• Surgery can cause small spots of calcium in the testicle to appear usually some years following surgery. Although they are harmless they can sometimes be confused with the type of calcium deposits (microlithiasis), seen in testicular cancer.

If you are unsure of whether you want an implant or not, the procedure can always be performed at a later date.

how can testosterone be effected?

Testosterone is the male hormone responsible for sex drive and a feeling of well being. It is produced in the cells of your testicles. If you lose a testicle the remaining one should be able to produce enough testosterone to maintain normal levels in your body. Occasionally this does not occur especially if you have prolonged or further treatment such as chemotherapy. Low testosterone levels can cause symptoms such as tiredness and mood swings which can be difficult to manage without replacement therapy. Usually a simple blood test can be used to measure the testosterone levels in your body and if they remain depleted for some time after your treatment testosterone replacement therapy may be recommended. There are several types of testosterone replacement available in the form of injections, tablets or skin patches. However it may take some time to find the one that works for you.

coping with diagnosis and treatment

Your specialist nurse or health care team should be able to give you the details of a hospital based counsellor if you feel you would like to talk to someone. Alternatively your GP may be able to refer you to a counsellor locally.

what are clinical trials?

If you are having chemotherapy, you may be offered the chance to participate in a clinical trial. This does not mean you are a guinea pig for some crazy experiment. Clinical trials are aimed at improving treatment outcomes for cancer. Most of the time they will be using one or more traditionally effective treatments such as chemotherapy in conjunction with each other to try and improve cancer cure rates or reduce the possible side effects of treatment such as chemotherapy. Your oncologist or specialist nurse will discuss these possibilities with you. If you decide to take part in a clinical trial you are free to opt out at any time. For further information on clinical trials that are being used to treat testicular cancer please visit: NHS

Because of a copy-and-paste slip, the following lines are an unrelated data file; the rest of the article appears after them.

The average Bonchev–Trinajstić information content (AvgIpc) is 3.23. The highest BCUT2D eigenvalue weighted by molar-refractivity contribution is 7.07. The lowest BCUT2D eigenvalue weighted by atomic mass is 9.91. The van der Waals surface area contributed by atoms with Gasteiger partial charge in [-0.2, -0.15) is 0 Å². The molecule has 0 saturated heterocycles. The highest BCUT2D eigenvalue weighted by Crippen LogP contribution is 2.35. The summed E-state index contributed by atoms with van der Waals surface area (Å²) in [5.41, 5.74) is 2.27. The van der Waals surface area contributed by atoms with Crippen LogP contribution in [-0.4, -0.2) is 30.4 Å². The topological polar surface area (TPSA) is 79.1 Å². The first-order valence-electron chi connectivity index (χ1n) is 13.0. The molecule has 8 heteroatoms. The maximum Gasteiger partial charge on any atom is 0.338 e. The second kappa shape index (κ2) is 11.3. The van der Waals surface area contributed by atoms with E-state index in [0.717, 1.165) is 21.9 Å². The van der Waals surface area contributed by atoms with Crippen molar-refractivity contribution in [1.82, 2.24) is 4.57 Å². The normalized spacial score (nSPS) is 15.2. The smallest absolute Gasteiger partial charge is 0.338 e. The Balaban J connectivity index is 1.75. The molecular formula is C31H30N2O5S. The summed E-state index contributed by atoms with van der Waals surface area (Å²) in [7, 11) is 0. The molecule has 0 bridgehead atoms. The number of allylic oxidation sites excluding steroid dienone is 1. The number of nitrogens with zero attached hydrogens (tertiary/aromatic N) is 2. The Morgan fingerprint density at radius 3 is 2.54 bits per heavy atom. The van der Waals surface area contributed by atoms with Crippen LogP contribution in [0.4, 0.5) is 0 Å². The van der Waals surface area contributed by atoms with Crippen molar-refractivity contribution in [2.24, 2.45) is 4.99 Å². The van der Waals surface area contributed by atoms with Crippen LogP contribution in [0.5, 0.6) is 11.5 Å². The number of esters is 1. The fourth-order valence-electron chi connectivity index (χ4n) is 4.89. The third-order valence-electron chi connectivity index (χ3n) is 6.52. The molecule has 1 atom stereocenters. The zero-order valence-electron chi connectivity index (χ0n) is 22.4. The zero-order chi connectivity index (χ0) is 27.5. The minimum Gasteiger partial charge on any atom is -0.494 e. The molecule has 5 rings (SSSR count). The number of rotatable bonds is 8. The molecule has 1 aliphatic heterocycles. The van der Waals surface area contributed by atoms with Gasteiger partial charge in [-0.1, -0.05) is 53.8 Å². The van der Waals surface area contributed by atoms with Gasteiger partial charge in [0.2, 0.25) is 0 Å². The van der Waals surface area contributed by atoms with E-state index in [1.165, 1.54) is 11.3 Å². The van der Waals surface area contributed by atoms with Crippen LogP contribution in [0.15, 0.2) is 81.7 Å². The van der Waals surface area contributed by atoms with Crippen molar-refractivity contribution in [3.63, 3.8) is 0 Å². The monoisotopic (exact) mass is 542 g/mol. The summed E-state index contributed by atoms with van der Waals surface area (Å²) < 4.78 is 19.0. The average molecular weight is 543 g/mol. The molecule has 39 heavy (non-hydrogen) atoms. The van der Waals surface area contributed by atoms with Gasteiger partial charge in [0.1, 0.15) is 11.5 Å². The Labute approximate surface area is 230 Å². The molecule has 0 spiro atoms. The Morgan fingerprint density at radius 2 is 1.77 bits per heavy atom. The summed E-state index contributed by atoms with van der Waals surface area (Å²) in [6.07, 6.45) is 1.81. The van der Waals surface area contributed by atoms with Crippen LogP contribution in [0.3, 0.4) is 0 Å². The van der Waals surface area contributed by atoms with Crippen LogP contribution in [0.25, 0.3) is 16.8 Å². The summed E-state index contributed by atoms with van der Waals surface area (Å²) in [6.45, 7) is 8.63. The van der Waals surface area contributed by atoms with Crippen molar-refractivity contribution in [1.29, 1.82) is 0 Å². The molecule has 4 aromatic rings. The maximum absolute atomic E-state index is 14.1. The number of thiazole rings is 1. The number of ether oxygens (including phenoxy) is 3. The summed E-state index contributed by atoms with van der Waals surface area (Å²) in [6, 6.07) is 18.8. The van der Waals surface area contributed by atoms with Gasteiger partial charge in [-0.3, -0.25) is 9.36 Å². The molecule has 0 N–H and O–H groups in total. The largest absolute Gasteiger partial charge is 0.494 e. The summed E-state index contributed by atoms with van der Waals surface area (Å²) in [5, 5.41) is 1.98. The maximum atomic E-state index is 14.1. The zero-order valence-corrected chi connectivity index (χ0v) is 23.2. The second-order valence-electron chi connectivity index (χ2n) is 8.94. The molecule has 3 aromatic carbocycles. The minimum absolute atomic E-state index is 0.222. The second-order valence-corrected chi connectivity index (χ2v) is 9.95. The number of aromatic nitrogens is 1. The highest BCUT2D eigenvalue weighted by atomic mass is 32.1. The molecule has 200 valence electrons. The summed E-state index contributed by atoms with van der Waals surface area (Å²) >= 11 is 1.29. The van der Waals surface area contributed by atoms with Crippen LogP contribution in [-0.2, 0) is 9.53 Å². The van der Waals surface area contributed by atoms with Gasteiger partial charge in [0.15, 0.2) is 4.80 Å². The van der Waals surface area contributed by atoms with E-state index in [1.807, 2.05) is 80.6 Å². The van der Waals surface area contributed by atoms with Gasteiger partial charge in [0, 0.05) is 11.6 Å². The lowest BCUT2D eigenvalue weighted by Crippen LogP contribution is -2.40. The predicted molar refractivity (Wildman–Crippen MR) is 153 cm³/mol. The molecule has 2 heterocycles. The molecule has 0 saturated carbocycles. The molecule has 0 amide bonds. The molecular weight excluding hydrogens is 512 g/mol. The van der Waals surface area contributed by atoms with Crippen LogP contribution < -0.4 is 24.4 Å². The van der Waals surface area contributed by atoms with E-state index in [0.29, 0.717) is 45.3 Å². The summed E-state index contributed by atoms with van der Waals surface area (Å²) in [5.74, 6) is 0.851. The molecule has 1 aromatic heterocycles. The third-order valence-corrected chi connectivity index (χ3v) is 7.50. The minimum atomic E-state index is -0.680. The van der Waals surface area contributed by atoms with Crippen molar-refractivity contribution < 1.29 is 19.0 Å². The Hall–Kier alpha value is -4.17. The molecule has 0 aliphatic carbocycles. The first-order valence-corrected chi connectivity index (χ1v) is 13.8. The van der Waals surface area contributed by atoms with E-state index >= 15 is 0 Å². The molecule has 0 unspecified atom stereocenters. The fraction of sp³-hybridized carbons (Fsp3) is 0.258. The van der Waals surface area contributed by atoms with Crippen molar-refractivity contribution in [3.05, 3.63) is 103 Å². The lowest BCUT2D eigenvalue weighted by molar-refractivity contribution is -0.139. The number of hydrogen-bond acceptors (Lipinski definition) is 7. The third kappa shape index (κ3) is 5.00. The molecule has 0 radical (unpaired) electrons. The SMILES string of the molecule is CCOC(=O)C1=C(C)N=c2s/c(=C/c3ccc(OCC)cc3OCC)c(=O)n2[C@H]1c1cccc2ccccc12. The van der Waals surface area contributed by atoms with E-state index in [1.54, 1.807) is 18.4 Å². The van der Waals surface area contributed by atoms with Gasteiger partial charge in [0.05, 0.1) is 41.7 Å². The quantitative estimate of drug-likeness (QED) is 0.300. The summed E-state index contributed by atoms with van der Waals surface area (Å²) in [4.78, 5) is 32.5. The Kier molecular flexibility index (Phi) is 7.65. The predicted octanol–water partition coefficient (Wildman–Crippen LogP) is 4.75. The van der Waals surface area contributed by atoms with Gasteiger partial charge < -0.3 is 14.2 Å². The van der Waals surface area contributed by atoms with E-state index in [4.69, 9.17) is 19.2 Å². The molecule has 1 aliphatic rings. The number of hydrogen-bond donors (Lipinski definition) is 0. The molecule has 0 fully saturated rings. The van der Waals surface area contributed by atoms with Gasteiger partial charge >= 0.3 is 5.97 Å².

life after treatment

individual stories

Sam Benjamins

“The whole blog idea started as wanting to create a short informative and positive film documenting the situation…. “

what if TC comes back?

Although rare, testicular cancer can reoccur. However even if it does and affects a remaining testicle or other areas of your body there is a good chance that it can sill be cured with additional chemotherapy.

If you have had an orchidectomy for testicular cancer, remember to regularly check your good testicle for any abnormalities.

links to more information

Publications that are available from Orchid:

Organisations:

Financial advice

Other

Testicular Cancer Resource Centre   http://tcrc.acor.org/

Tell us your story

If you have been affected by any aspect of testicular cancer and wish to tell your own story or provide a self made film clip documenting your experience for our YouTube channel please let us know.

Email    nurse@orchid-cancer.org.uk

 

support networks

If you have been affected by testicular cancer and would like to support other men and their families or know of other local support groups please get in touch.

  • Orchid Cancer Charity
  • St Bartholomew's Hospital
    London, EC1A 7BE
    tel. 0203 465 5766
    nurse@orchid-cancer.org.uk
  • Scotland
  • Cahonas
  • info@cahonasscotland.com
  • Coming soon!
  • Coming soon!
  • England North West
  • Check em lads
  • Liverpool
    Philly Morris
    philly@checkemlads.com
  • Coming soon!
  • Coming soon!
  • London
  • Orchid Cancer Charity
  • St Bartholomew's Hospital
    London, EC1A 7BE
    tel. 0203 465 5766
    nurse@orchid-cancer.org.uk
  • Bristol
  • It's in the Bag
  • Contact: hello@itsinthebag.org.uk
    Sue Brand 0117 342 3472
    or Pete Styles 07771710733
  • Brighton
  • Talking Testicles
  • Contact: Ryan Walshe
    Mobile: 07886 178 069
    info@talkingtesticles.org.uk
  • Coming soon!
  • Guernsey
  • MUG
  • The Male Uprising in Guernsey
    Charitable Foundation Reg No. 1
    1st Floor, Lefebvre Place,
    Lefebvre Street, St. Peter Port,
    Guernsey GY1 2JP

    E: trevor.kelham@me.com
    T: 07911 721 614